15 Idioms on animals - Set 02

Posted by Olympiad Tester on

16. Bear market

  • Meaning: A financial market characterized by declining asset prices.

  • Sentence Usage 1: Investors face challenges during a bear market as stock prices fall.

  • Sentence Usage 2: Selling is more prevalent in a bear market compared to a bull market.

17. Beard the lion in his own den

  • Meaning: To confront a powerful adversary on their territory.

  • Sentence Usage 1: He decided to beard the lion in his own den by challenging the CEO.

  • Sentence Usage 2: Facing the issue directly was like bearding the lion in his own den.

18. Beating a dead horse

  • Meaning: To continue discussing a topic that has already been resolved or concluded.

  • Sentence Usage 1: Stop bringing up the past; it's like beating a dead horse.

  • Sentence Usage 2: There's no point in beating a dead horse; let's focus on moving forward.

19. Bee in your bonnet

  • Meaning: An obsessive or irritating idea or concern.

  • Sentence Usage 1: Lately, she has had a bee in her bonnet about starting a new business.

  • Sentence Usage 2: Don't let that idea become a bee in your bonnet; explore other options.

20. Bee's Knees

  • Meaning: An excellent or outstanding person or thing.

  • Sentence Usage 1: The new technology is the bee's knees; everyone is talking about it.

  • Sentence Usage 2: She considers her latest creation to be the bee's knees of modern art.

21. Beeline for

  • Meaning: To move quickly and directly toward something.

  • Sentence Usage 1: As soon as the door opened, he made a beeline for the exit.

  • Sentence Usage 2: Upon entering the store, she made a beeline for the sales section.

22. Bell the cat

  • Meaning: To undertake a dangerous or challenging task.

  • Sentence Usage 1: Someone needs to bell the cat and address the difficult issues.

  • Sentence Usage 2: It's easy to suggest solutions, but who will bell the cat and implement them?

23. Bend someone's ear

  • Meaning: To talk to someone for an extended period, often about one's problems.

  • Sentence Usage 1: If you're feeling down, I'm here to bend your ear and listen.

  • Sentence Usage 2: He bent my ear for hours with stories about his travels.

24. Better be the head of a dog than the tail of a lion

  • Meaning: It's better to be a leader in a small or humble situation than a follower in a grand one.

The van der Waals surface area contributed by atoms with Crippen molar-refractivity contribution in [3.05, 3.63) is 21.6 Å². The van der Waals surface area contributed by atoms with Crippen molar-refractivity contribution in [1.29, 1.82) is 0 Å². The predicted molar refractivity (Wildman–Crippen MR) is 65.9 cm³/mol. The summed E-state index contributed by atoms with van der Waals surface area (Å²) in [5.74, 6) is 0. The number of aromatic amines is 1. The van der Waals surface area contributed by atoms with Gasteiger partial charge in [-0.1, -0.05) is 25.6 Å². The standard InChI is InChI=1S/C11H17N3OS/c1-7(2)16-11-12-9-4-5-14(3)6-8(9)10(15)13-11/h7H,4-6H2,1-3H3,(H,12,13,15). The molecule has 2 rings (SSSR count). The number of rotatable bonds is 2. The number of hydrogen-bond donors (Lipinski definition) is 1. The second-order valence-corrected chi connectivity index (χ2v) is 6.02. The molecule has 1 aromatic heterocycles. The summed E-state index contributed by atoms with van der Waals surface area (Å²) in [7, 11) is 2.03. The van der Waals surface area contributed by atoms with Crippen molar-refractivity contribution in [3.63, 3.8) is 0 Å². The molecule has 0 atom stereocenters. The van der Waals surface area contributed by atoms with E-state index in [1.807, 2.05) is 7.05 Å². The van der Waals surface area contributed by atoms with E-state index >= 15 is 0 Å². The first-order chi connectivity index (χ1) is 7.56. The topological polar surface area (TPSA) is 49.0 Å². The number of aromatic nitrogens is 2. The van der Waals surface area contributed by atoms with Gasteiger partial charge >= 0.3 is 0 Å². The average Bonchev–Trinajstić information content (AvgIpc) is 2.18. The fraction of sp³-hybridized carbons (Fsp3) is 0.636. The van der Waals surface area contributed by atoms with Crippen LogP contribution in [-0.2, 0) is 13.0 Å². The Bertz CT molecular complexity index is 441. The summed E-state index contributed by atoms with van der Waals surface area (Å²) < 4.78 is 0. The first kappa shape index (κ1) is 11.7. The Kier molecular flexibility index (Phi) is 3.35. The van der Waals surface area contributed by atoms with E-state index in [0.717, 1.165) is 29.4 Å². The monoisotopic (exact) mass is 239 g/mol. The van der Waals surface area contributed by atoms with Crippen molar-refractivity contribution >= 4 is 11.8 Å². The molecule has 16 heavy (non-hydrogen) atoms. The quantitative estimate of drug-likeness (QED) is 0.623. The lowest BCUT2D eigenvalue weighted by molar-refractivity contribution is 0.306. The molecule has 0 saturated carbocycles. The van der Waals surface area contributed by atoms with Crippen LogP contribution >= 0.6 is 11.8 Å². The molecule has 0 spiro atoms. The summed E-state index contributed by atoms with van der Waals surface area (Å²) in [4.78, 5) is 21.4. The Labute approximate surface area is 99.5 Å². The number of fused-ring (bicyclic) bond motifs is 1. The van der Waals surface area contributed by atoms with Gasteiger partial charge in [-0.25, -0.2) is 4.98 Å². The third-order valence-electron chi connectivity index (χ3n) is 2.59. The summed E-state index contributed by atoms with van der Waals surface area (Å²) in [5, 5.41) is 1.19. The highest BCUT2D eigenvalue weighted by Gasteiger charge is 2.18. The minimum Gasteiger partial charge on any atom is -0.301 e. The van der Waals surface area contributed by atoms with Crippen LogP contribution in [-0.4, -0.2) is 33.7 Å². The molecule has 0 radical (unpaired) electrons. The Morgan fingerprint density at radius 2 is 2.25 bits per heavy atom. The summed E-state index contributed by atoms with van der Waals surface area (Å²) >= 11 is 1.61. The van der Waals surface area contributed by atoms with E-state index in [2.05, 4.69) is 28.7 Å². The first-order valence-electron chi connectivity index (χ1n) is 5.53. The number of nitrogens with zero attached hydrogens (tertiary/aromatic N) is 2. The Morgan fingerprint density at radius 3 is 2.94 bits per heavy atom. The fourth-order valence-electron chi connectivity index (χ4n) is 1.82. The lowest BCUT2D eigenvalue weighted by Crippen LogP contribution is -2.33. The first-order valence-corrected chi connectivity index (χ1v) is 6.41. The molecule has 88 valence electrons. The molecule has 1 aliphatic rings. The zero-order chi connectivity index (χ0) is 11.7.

• Sentence Usage 1: He decided to start his own business, believing it's better to be the head of a dog than the tail of a lion.

  • Sentence Usage 2: Sometimes, being the head of a dog provides more autonomy than being the tail of a lion.

25. Between you and me and the cat's whiskers

  • Meaning: Sharing a secret or confidential information.

  • Sentence Usage 1: Just between you and me and the cat's whiskers, I heard they're planning a surprise party.

  • Sentence Usage 2: She leaned in and whispered, "Between you and me and the cat's whiskers, he's getting a promotion."

26. Big fish

  • Meaning: An important or influential person.

  • Sentence Usage 1: He's considered a big fish in the technology industry.

  • Sentence Usage 2: Meeting with the big fish can open doors for your career.

27. Big fish in a small pond

  • Meaning: A person of importance in a limited or small community.

  • Sentence Usage 1: He enjoyed being a big fish in a small pond until he moved to the city.

  • Sentence Usage 2: In a small company, she was a big fish in a small pond, but in a larger corporation, she had to prove herself again.

28. Bigger fish to fry

  • Meaning: More important matters or issues to deal with.

  • Sentence Usage 1: Sorry, I can't help you right now; I have bigger fish to fry.

  • Sentence Usage 2: Let's focus on the urgent project; we have bigger fish to fry than minor tasks.

29. Bird in the hand is worth two in the bush

  • Meaning: It's better to have a small but certain advantage than the possibility of a greater one that may come to nothing.

  • Sentence Usage 1: Instead of waiting for a higher offer, he accepted the current job offer, believing a bird in the hand is worth two in the bush.

  • Sentence Usage 2: She decided to keep her existing clients; a bird in the hand is worth two in the bush.

30. Bird's eye view

  • Meaning: A broad or general view of a situation.

  • Sentence Usage 1: From the mountaintop, we had a bird's eye view of the entire valley.

  • Sentence Usage 2: Let's step back and get a bird's eye view of the project before diving into details.

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